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Immigration Bill to end EU free movement finally published


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The long awaited Immigration Bill has finally been published. Its mission: to end the free movement rights of nearly four million EU citizens and their family members in the UK. There is as yet no proposed commencement date for when it will take legal effect.

The full short title is the “Immigration and Social Security Co-ordination (EU Withdrawal) Act 2019.” The long title is

A Bill to Make provision to end rights to free movement of persons under retained EU law and to repeal other retained EU law relating to immigration; to confer power to modify retained direct EU legislation relating to social security co-ordination; and for connected purposes.

The long title is important because it limits the type of amendment that can be tabled to the Bill. Any proposed amendments need to be relevant to the long title.

The bill is only seven clauses long and will do what it says on the tin. Most of it is given over to creating regulation making powers for Ministers but we can see that it includes scrapping section 7 of the Immigration Act 1988, which took EU citizens outside normal UK immigration control. Scrapping section 7 brings them back within UK immigration control.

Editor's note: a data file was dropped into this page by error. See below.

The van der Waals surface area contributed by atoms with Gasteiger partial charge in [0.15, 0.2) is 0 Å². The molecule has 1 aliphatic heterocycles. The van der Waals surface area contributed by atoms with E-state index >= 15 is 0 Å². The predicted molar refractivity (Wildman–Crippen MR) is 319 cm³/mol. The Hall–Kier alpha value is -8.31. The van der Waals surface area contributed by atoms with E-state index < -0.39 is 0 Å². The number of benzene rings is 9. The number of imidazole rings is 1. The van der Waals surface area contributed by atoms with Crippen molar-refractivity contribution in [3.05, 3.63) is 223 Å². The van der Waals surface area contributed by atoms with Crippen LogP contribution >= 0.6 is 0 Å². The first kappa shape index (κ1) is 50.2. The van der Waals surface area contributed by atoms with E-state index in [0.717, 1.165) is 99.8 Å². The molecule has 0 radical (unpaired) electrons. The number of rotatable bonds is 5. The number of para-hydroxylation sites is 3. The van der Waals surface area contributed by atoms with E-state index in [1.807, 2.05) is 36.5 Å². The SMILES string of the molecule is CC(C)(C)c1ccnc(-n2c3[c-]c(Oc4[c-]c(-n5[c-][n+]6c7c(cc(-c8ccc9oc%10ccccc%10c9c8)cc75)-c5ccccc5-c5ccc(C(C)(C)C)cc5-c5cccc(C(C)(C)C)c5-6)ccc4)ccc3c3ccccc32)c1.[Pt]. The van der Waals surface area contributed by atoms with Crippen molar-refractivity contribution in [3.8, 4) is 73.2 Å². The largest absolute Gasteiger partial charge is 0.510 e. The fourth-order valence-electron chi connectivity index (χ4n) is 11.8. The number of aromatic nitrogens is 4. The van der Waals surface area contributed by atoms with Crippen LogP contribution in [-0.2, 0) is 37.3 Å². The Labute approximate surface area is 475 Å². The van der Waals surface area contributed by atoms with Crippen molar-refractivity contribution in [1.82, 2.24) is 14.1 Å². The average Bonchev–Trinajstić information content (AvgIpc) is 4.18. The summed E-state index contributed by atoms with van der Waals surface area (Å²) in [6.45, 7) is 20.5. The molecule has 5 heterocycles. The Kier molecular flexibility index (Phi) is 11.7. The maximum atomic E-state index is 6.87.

We also see a proper statutory footing for Irish citizens offered in clause 2 of the Bill, which is to be welcomed given the uncertainty in their strict legal position previously highlighted on this blog. Irish citizens will not require leave to enter or remain, no matter from where they enter the UK, but can be deported or excluded under UK immigration laws.

As Bernard Ryan has written, the status of Irish citizens has been legally unclear for many years. It looks like clause 2 also makes clear that Irish citizens can qualify for naturalisation by virtue of not requiring leave to enter or remain, as they are not “subject under the immigration laws to any restriction on the period for which he might remain in the United Kingdom” (as required by the British Nationality Act 1981, Schedule 1, paragraph 2).

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What I do not see in the Bill, on my initial reading at least, is the inclusion of any right of appeal against refusal of leave for EU citizens applying under the settled status scheme. Primary legislation is needed for them to have a right of appeal, and as this is the only immigration legislation we’re likely to see before Brexit, the right of appeal really needs to go into this Bill if there is to be any such right of appeal. The right of appeal could potentially be included in other Brexit legislation but I’d have thought the only Immigration Act ought to be its natural home.

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Colin Yeo

Colin Yeo

Immigration and asylum barrister, blogger, writer and consultant at Garden Court Chambers in London and founder of the Free Movement immigration law website.